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Court Rules Old Friendship Does Not Equal a Fiduciary Relationship

A fiduciary is a person who holds a legal or ethical relationship of trust with one or more other parties. The fiduciary must place the interests of the other above his or her own. This type of relationship can exist between a trustee and a beneficiary, a financial adviser and a client and other contexts as well.

Even when no formal arrangement has been established, Texas courts recognize an informal fiduciary duty that arises from “a moral, social, domestic or purely personal relationship of trust and confidence.” Courts might impute such a relationship when someone is handling financial affairs for a family member incapable of doing so. The courts do not assign this relationship lightly due to the high amount of trust and confidence involved in such a relationship.

Where there is disagreement as to whether an informal fiduciary duty exists, the Texas courts will look at the relationship of the parties prior to the conduct that is in question. A breach of fiduciary duty can lead to legal consequences for the fiduciary.

In a case before the U.S. District Court for the Southern District of Texas, two men, Grewal and Gill, had been friends in college in the 1960s but fell out of touch after a few years. For 35 years, the men had not seen each other. When they reconnected at a wedding, they decided to go into business together. Grewal left the financial and operational decisions to Gill and a dispute arose. Grewal sued Gill claiming that Gill had breached a fiduciary duty to Grewal that existed because of their longtime friendship.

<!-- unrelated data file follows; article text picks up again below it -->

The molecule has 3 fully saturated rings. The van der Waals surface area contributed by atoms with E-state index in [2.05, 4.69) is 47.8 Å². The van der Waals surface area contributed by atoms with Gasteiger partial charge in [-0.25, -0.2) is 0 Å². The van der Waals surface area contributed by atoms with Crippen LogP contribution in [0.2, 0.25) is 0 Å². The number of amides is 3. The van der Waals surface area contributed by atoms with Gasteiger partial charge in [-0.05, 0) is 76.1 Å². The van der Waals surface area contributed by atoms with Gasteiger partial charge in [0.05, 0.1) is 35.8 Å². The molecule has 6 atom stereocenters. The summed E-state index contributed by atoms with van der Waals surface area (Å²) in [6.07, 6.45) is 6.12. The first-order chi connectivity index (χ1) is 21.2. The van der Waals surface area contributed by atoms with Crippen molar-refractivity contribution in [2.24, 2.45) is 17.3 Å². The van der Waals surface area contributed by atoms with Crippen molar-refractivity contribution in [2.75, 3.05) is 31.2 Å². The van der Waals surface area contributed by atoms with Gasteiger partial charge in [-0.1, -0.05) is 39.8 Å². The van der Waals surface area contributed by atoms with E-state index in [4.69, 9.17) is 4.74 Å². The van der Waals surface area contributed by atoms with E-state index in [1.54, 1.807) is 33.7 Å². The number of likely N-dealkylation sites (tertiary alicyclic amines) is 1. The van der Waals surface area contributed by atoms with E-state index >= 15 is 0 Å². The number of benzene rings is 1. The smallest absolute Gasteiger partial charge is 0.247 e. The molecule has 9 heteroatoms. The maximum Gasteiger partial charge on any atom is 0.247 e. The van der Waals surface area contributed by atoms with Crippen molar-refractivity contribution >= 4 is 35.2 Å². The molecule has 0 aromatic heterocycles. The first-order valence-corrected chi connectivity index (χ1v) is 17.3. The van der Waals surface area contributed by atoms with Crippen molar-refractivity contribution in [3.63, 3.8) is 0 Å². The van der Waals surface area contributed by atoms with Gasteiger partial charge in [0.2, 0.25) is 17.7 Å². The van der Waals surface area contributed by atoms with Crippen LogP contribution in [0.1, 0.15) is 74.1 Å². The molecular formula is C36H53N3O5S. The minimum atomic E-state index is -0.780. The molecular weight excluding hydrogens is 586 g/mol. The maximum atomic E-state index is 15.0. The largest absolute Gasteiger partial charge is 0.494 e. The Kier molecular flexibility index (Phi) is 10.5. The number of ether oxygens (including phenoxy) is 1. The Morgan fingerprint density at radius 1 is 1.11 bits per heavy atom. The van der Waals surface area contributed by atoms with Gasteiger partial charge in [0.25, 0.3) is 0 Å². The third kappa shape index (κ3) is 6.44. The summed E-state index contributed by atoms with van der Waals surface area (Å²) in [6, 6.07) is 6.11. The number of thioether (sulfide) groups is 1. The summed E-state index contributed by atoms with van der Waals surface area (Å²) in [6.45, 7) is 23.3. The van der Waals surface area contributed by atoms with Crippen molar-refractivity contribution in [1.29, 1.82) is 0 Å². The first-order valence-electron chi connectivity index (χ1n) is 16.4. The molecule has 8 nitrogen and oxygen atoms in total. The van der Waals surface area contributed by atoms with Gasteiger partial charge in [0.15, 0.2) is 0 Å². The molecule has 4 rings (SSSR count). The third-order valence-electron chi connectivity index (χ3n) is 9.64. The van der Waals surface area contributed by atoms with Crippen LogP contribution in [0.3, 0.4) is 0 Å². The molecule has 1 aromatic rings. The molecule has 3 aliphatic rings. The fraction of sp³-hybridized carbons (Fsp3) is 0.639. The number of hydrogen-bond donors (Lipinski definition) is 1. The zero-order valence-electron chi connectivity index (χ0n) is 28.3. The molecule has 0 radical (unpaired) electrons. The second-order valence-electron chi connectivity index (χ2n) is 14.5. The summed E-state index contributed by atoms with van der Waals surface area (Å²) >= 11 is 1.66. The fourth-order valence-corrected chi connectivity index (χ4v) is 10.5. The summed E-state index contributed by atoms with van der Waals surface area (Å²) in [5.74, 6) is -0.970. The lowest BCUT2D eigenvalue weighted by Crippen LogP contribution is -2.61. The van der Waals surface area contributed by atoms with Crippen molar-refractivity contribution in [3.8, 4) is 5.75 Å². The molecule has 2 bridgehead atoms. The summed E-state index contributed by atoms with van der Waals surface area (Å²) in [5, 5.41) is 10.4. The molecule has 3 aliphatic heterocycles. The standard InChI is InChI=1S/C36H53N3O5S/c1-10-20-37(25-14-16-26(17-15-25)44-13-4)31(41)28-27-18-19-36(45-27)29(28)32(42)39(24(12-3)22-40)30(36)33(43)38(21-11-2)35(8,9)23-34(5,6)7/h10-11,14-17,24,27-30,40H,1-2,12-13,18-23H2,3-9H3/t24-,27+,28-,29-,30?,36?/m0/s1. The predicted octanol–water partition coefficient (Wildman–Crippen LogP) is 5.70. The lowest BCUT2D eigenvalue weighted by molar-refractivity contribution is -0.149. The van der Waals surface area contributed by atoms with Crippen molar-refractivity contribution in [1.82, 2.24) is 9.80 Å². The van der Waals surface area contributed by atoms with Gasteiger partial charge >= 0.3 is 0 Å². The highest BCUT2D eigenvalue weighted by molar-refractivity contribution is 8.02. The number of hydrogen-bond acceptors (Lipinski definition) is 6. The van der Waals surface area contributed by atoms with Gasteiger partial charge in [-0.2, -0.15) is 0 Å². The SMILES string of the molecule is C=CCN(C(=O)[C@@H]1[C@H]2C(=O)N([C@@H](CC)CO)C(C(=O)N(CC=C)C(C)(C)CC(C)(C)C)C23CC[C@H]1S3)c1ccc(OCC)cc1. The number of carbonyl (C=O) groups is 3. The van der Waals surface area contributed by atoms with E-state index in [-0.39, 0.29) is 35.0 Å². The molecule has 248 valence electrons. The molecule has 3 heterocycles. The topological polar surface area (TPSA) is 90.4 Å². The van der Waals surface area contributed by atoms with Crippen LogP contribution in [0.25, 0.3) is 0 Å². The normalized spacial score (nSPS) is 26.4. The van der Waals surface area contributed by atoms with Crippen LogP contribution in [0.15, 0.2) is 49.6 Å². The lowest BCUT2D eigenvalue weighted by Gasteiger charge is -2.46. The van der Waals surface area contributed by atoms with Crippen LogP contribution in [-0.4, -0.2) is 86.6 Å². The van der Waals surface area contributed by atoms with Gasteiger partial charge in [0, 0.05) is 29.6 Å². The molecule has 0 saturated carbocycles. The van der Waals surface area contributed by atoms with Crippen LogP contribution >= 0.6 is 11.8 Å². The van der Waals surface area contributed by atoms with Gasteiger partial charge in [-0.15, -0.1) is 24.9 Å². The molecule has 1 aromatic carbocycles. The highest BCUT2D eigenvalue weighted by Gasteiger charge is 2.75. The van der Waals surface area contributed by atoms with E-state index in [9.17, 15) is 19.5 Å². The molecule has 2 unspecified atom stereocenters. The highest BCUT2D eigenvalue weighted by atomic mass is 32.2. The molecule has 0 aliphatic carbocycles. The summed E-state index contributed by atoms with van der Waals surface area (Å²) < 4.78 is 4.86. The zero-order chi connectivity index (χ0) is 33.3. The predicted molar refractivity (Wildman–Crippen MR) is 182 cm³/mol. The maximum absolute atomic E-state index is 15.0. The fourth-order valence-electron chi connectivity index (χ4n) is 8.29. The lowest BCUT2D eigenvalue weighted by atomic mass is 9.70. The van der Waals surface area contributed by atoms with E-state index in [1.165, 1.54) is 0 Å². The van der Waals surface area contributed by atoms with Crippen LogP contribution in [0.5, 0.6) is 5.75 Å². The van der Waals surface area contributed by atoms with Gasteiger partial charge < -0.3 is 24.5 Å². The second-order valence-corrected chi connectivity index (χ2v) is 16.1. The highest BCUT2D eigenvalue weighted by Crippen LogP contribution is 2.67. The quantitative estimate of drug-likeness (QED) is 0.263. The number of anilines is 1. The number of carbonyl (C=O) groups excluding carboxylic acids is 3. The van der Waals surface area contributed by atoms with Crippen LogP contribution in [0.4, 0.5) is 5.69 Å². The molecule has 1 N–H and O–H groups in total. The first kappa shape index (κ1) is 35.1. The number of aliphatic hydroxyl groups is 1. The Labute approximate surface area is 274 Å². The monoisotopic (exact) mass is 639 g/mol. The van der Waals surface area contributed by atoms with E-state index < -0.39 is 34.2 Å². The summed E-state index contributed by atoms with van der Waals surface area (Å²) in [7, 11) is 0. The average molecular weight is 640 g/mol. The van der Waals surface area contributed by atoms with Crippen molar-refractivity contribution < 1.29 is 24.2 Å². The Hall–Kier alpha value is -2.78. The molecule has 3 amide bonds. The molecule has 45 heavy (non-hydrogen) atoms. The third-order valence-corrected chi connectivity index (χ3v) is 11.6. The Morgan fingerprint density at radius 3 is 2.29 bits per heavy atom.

The court disagreed with Grewal, stating that despite their history, Gill did not owe a fiduciary duty because not every relationship involving a high degree of trust and confidence rises to the stature of a fiduciary relationship. In the context of a business transaction, to impose an informal fiduciary duty, the special relationship of trust and confidence must exist prior to, and apart from, any agreement made the basis of the suit.

It is important for owners of new business ventures to consult a knowledgeable attorney to assist with formation and operations issues so that lawsuits relating to fiduciary duties and other matters can be avoided whenever possible.

For assistance with business formation, operations, or other legal matters, contact the experienced attorneys at Hayes, Berry, White & Vanzant, LLP. We have offices in Denton, Flower Mound. Gainesville and Celina. Call us at 940-230-2386 or contact us online.

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